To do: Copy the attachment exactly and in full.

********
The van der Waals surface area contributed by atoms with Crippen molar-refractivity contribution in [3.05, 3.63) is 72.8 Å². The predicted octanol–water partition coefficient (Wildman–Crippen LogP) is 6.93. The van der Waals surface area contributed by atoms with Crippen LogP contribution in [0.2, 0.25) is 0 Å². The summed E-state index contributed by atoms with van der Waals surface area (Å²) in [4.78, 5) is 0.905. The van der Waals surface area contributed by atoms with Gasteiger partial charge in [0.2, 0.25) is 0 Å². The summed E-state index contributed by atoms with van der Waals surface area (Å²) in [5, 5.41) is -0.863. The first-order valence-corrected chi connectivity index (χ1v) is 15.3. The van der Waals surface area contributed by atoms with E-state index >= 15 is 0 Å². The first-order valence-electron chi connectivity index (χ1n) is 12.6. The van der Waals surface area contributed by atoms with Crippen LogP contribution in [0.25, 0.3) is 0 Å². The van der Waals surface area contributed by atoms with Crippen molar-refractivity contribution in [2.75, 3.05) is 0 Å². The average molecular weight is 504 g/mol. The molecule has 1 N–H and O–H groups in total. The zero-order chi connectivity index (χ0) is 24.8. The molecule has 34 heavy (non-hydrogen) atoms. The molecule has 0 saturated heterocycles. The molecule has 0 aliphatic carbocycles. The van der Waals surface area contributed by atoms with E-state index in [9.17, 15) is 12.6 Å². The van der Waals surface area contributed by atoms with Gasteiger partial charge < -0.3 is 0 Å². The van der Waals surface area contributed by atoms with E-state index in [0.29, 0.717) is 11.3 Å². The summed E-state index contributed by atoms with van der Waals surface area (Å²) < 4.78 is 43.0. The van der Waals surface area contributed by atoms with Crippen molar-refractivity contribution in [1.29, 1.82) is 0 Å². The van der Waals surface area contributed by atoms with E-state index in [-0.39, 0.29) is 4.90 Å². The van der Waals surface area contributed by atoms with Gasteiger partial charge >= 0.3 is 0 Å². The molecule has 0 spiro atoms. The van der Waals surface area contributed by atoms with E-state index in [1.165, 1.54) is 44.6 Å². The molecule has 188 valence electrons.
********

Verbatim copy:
The van der Waals surface area contributed by atoms with Crippen molar-refractivity contribution in [3.05, 3.63) is 72.8 Å². The predicted octanol–water partition coefficient (Wildman–Crippen LogP) is 6.93. The van der Waals surface area contributed by atoms with Crippen LogP contribution in [0.2, 0.25) is 0 Å². The summed E-state index contributed by atoms with van der Waals surface area (Å²) in [4.78, 5) is 0.905. The van der Waals surface area contributed by atoms with Gasteiger partial charge in [0.2, 0.25) is 0 Å². The summed E-state index contributed by atoms with van der Waals surface area (Å²) in [5, 5.41) is -0.863. The first-order valence-corrected chi connectivity index (χ1v) is 15.3. The van der Waals surface area contributed by atoms with E-state index >= 15 is 0 Å². The first-order valence-electron chi connectivity index (χ1n) is 12.6. The van der Waals surface area contributed by atoms with Crippen LogP contribution in [0.25, 0.3) is 0 Å². The van der Waals surface area contributed by atoms with Crippen molar-refractivity contribution in [2.75, 3.05) is 0 Å². The average molecular weight is 504 g/mol. The molecule has 1 N–H and O–H groups in total. The zero-order chi connectivity index (χ0) is 24.8. The molecule has 34 heavy (non-hydrogen) atoms. The molecule has 0 saturated heterocycles. The molecule has 0 aliphatic carbocycles. The van der Waals surface area contributed by atoms with E-state index in [9.17, 15) is 12.6 Å². The van der Waals surface area contributed by atoms with Gasteiger partial charge < -0.3 is 0 Å². The van der Waals surface area contributed by atoms with E-state index in [0.29, 0.717) is 11.3 Å². The summed E-state index contributed by atoms with van der Waals surface area (Å²) < 4.78 is 43.0. The van der Waals surface area contributed by atoms with Crippen molar-refractivity contribution in [1.29, 1.82) is 0 Å². The van der Waals surface area contributed by atoms with E-state index in [-0.39, 0.29) is 4.90 Å². The van der Waals surface area contributed by atoms with Gasteiger partial charge >= 0.3 is 0 Å². The molecule has 0 spiro atoms. The van der Waals surface area contributed by atoms with E-state index in [1.165, 1.54) is 44.6 Å². The molecule has 188 valence electrons.